This method, in which a modern philosophical theory is introduced to illuminate the skeptical implications of an early modern text, is one that Sherman employs throughout her book. Indeed, one of her stated aims is to “capture the skeptical pulse at the heart of modernity” (7). I had some initial reservations about this approach, insofar as it might potentially distort how early modern authors and their readers conceived of skepticism, but Sherman is careful to distinguish between different moments in the intellectual history of skepticism when discussing primary texts. Her theoretical engagements with modern philosophy are complemented throughout by astute historical readings; moreover, as Sherman points out, most of the thinkers she cites are themselves engaging with seventeenth-century developments, as is for instance the case with Agamben, Cavell, and Charles Taylor. Several of Sherman’s own case studies relate explicitly to specific early modern events, including the political and societal upheaval associated with the English (or British) Civil Wars. Chapter Three considers this subject in detail, proposing that Lord Herbert of Cherbury’s efforts to adopt a politically neutral stance during the mid-seventeenth-century conflict between Royalist and Parliamentarian forces can be connected to his prior idealization of consent and conformity in De veritate (1624). While this work exalted faith and sought to counter skeptical attacks on cognition, Sherman suggests that Herbert’s emphasis on conformity and consent led him to value “an epistemological neutrality that shares features with skepticism’s suspension of judgement” (103), and which eventually culminated in avowals of political neutrality: a position that Sherman identifies with “skepticism’s quietist side” (95).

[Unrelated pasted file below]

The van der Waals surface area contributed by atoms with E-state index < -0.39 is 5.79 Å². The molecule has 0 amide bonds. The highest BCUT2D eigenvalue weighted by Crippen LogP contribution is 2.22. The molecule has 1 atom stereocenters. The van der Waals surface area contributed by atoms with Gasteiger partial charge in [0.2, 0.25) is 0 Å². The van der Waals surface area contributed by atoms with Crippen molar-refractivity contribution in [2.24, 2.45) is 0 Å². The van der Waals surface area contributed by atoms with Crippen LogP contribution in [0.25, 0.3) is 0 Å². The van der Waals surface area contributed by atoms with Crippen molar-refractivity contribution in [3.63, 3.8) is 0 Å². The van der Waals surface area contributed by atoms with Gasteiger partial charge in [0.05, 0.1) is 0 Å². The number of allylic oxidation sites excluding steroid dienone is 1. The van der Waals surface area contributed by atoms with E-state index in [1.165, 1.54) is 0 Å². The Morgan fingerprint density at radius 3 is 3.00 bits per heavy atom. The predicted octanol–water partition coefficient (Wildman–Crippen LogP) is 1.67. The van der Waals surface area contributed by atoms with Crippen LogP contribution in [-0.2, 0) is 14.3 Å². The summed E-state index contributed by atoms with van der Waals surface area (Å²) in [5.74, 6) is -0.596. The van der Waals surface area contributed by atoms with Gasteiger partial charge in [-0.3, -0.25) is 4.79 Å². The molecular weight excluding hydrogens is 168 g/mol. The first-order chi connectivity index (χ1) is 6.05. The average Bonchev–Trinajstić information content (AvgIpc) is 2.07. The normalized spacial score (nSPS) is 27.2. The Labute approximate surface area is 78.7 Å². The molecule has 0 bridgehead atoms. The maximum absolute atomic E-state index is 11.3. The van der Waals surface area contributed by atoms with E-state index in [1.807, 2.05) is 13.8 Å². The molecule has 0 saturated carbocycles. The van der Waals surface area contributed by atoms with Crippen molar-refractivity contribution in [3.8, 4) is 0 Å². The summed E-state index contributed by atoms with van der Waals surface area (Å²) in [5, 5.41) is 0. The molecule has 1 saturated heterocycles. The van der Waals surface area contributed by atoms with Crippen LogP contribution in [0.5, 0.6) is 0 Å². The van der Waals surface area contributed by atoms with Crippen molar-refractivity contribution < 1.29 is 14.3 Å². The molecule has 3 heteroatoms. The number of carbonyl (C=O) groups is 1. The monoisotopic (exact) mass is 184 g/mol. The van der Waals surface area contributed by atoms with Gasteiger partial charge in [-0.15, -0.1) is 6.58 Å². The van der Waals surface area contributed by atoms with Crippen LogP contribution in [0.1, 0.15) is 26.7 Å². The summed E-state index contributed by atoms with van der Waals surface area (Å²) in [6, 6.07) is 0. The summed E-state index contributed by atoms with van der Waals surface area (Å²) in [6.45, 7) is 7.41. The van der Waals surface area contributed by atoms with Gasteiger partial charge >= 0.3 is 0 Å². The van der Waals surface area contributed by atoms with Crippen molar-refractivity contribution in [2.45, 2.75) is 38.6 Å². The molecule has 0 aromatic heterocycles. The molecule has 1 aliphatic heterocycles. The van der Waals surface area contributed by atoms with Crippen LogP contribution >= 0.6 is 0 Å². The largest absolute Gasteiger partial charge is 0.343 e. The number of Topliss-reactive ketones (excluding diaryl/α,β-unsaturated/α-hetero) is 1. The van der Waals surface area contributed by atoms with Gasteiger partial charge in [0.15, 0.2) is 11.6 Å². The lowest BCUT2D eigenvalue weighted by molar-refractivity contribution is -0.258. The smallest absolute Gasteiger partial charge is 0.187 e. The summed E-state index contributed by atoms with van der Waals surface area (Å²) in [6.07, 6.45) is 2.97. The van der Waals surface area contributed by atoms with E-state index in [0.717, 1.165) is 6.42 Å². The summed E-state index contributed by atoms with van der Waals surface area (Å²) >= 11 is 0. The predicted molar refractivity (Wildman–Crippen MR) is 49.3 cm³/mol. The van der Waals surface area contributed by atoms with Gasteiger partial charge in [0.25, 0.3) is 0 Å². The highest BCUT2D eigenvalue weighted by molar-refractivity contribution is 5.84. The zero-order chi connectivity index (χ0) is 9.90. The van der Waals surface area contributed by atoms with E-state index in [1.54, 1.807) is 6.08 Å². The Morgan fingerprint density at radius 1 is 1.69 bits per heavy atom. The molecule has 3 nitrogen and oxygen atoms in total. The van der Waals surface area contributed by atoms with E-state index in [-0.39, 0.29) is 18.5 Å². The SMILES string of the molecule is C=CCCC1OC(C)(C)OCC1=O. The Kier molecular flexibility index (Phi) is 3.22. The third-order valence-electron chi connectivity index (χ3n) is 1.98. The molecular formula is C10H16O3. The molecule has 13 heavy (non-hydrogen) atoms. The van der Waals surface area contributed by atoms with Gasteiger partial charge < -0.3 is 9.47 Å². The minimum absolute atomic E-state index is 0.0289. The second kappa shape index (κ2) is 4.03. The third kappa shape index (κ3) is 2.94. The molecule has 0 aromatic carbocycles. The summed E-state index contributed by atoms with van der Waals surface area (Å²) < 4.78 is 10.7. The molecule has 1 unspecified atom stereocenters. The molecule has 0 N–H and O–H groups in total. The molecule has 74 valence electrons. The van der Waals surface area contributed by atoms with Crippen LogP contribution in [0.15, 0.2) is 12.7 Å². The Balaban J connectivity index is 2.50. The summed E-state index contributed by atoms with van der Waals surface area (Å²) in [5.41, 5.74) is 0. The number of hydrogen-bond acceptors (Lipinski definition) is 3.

Herbert’s De veritate was considered difficult even by contemporaries such as René Descartes, as Sherman notes, and his Life and Reign of King Henry VIII (1649) is also rarely studied today. In contrast, Sherman’s final chapter and conclusion focus on two seventeenth-century authors whose work is still widely read: Andrew Marvell and John Milton. Chapter Five interprets many of Marvell’s poems, including “The Garden,” “Upon Appleton House,” and “An Horatian Ode,” as compensatory responses to skeptical observation in which attention to unreliable appearances produces aesthetic delight. Sherman connects Marvell’s aestheticizing of doubt through his effecting of a “skeptical sublime” to Agamben’s account of eighteenth-century developments in aesthetic taste, evaluating Marvell’s introduction of self-critical personae and seeming interest in testing the boundaries of good taste through his verse. Finally, Sherman introduces Milton’s closet drama Samson Agonistes in a concluding study that draws together key themes from the book, arguing that this work warns about the risks of introspection and reveals the “existential anguish caused by the uncertainties of interpretation” (227). In the process, she also links her wide-ranging study of aesthetic, cognitive, and political skepticism back to the kind of expressed religious doubt with which skepticism as a concept is perhaps most often associated.